Monocyte cells and cancer cells express novel paxillin isoforms with different binding properties to focal adhesion proteins.
The versatility of integrin functions is mediated by engagement of a number of proteins that assemble with integrins. Among them, paxillin is one of the important molecules interacting with a variety of signaling molecules and cytoskeletal building blocks. We report here that paxillin is not a single molecule with a unique physiological property. We identified two human paxillin isoforms, beta and gamma. These isoforms have distinct amino acid insertions; each consists of a distinct exon, at the same site of previously reported paxillin (paxillin alpha). Several proteins were co-precipitated with paxillin, and we found that beta bound to focal adhesion kinase but weakly to vinculin, and gamma bound to vinculin but only weakly to focal adhesion kinase, although both bound equally to talin. No additional proteins were found to bind to beta and gamma over those binding to alpha. Unlike the alpha isoform, beta and gamma mRNAs were not detected in normal tissues, but several cancer cells expressed both alpha and beta proteins simultaneously. All three isoform proteins were expressed in promonocytic cells with ratios comparable with each other, and the expression patterns were altered during differentiation of floating promonocytic cells into adherent macrophage-like cells. Therefore, each isoform of paxillin exhibits distinct expression and different biochemical as well as physiological properties and thereby appears to act as a distinct module involved in different functions of integrins.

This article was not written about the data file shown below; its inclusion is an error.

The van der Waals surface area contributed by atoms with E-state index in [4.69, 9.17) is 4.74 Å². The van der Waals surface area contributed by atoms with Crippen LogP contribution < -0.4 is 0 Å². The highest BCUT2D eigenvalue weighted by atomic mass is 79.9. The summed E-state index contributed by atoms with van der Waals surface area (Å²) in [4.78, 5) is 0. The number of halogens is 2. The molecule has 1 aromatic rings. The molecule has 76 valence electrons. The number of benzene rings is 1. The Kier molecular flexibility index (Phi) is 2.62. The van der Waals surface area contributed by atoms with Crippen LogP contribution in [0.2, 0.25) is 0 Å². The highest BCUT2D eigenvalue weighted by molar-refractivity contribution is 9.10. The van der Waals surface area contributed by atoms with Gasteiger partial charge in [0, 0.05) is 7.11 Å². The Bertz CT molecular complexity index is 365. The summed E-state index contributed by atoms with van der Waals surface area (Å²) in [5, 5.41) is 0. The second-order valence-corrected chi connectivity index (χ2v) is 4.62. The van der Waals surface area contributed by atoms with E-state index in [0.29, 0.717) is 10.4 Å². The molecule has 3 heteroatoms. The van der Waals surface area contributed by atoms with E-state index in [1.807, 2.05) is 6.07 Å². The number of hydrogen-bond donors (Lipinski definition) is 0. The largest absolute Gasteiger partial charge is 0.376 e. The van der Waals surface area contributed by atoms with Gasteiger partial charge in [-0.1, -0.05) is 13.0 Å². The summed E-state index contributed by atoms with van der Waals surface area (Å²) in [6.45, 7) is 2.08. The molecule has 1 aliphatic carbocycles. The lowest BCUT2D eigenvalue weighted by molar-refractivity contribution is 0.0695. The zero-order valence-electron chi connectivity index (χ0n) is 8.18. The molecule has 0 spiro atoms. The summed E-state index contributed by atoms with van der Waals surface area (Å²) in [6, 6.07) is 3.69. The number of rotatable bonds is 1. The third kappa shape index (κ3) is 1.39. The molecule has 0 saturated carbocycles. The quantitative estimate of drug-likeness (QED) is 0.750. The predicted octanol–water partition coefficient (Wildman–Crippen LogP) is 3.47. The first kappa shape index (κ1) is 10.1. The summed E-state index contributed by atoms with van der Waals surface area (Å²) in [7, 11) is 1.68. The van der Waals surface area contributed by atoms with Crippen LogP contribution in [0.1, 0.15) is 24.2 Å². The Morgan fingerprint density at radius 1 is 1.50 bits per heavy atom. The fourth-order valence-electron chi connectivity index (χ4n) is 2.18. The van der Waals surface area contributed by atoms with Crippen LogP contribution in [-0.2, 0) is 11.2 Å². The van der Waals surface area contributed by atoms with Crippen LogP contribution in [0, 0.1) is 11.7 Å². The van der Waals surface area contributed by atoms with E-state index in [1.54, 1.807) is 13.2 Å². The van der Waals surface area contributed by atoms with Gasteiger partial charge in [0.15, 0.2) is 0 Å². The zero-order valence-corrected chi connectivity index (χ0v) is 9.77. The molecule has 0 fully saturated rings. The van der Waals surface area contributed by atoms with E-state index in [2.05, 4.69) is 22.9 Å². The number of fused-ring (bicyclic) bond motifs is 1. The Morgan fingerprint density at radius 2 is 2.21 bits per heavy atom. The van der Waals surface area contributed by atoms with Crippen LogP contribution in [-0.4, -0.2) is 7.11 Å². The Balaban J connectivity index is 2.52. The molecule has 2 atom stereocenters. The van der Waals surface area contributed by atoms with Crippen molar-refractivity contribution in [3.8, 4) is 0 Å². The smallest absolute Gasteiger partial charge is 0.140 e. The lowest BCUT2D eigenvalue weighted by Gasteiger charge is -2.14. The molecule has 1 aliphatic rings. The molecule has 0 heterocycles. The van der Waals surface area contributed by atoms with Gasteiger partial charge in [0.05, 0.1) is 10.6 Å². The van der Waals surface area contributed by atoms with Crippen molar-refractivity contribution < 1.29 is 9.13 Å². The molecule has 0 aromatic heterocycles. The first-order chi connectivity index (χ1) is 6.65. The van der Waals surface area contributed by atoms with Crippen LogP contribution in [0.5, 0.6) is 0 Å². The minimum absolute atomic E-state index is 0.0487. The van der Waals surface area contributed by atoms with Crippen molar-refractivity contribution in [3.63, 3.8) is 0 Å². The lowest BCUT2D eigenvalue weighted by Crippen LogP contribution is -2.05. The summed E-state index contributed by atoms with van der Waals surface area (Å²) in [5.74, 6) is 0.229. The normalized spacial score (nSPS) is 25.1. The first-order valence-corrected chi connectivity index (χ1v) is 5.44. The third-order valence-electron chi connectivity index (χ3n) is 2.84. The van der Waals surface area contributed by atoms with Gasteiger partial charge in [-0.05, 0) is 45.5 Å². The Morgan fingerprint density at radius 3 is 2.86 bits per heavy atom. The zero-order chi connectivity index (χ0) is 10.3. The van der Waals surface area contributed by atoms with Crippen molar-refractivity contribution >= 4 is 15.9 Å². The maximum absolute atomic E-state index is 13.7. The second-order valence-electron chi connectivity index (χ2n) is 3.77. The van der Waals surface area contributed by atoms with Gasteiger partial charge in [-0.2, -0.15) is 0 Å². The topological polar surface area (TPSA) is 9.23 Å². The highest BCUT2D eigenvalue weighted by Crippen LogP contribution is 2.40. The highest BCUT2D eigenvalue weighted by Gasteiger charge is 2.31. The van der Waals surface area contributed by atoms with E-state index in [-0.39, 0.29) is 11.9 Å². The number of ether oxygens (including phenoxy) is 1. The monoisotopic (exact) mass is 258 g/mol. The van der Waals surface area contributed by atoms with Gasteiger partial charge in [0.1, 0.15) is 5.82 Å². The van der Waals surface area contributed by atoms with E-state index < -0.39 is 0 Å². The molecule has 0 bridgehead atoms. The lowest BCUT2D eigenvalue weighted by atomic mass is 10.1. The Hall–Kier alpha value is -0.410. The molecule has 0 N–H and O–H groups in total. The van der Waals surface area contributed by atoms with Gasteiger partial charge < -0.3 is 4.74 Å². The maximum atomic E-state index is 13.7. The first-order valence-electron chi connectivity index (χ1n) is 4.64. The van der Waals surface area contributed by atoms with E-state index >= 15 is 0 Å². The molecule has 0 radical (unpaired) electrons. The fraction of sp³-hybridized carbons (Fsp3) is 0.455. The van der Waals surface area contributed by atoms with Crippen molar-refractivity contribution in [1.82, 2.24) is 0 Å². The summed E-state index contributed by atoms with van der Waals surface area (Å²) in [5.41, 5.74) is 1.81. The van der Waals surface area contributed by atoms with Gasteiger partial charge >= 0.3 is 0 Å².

SciCrunch is a data sharing and display platform. Anyone can create a custom portal where they can select searchable subsets of hundreds of data sources, brand their web pages and create their community. SciCrunch will push data updates automatically to all portals on a weekly basis. User communities can also add their own data to scicrunch, however this is not currently a free service.